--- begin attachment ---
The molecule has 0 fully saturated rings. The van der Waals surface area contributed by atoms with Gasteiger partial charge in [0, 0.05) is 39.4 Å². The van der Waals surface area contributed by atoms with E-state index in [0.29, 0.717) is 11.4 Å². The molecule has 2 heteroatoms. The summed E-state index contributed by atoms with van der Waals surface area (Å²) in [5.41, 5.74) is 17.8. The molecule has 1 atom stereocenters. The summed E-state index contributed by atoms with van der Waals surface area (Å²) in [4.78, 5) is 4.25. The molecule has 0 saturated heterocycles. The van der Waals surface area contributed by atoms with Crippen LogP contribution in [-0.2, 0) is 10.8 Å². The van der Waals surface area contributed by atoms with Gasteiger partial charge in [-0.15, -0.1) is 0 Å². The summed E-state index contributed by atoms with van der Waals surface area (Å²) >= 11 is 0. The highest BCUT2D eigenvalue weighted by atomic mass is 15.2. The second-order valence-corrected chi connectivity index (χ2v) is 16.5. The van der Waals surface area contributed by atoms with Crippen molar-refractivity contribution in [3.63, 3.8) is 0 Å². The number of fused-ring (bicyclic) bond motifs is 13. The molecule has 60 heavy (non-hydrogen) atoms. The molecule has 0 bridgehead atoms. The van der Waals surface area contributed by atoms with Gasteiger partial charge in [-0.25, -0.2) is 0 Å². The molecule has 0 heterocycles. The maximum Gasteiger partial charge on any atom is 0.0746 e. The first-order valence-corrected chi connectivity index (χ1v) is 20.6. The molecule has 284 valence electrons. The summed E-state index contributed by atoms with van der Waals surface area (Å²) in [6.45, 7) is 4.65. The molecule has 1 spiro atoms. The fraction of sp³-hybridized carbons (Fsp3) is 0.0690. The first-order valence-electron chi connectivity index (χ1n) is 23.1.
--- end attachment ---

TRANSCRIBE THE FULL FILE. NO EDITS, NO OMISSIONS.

The molecule has 0 fully saturated rings. The van der Waals surface area contributed by atoms with Gasteiger partial charge in [0, 0.05) is 39.4 Å². The van der Waals surface area contributed by atoms with E-state index in [0.29, 0.717) is 11.4 Å². The molecule has 2 heteroatoms. The summed E-state index contributed by atoms with van der Waals surface area (Å²) in [5.41, 5.74) is 17.8. The molecule has 1 atom stereocenters. The summed E-state index contributed by atoms with van der Waals surface area (Å²) in [4.78, 5) is 4.25. The molecule has 0 saturated heterocycles. The van der Waals surface area contributed by atoms with Crippen LogP contribution in [-0.2, 0) is 10.8 Å². The van der Waals surface area contributed by atoms with Gasteiger partial charge in [-0.15, -0.1) is 0 Å². The summed E-state index contributed by atoms with van der Waals surface area (Å²) >= 11 is 0. The highest BCUT2D eigenvalue weighted by atomic mass is 15.2. The second-order valence-corrected chi connectivity index (χ2v) is 16.5. The van der Waals surface area contributed by atoms with Crippen molar-refractivity contribution in [3.63, 3.8) is 0 Å². The number of fused-ring (bicyclic) bond motifs is 13. The molecule has 60 heavy (non-hydrogen) atoms. The molecule has 0 bridgehead atoms. The van der Waals surface area contributed by atoms with Gasteiger partial charge in [-0.25, -0.2) is 0 Å². The molecule has 0 heterocycles. The maximum Gasteiger partial charge on any atom is 0.0746 e. The first-order valence-corrected chi connectivity index (χ1v) is 20.6. The molecule has 284 valence electrons. The summed E-state index contributed by atoms with van der Waals surface area (Å²) in [6.45, 7) is 4.65. The molecule has 1 spiro atoms. The fraction of sp³-hybridized carbons (Fsp3) is 0.0690. The first-order valence-electron chi connectivity index (χ1n) is 23.1.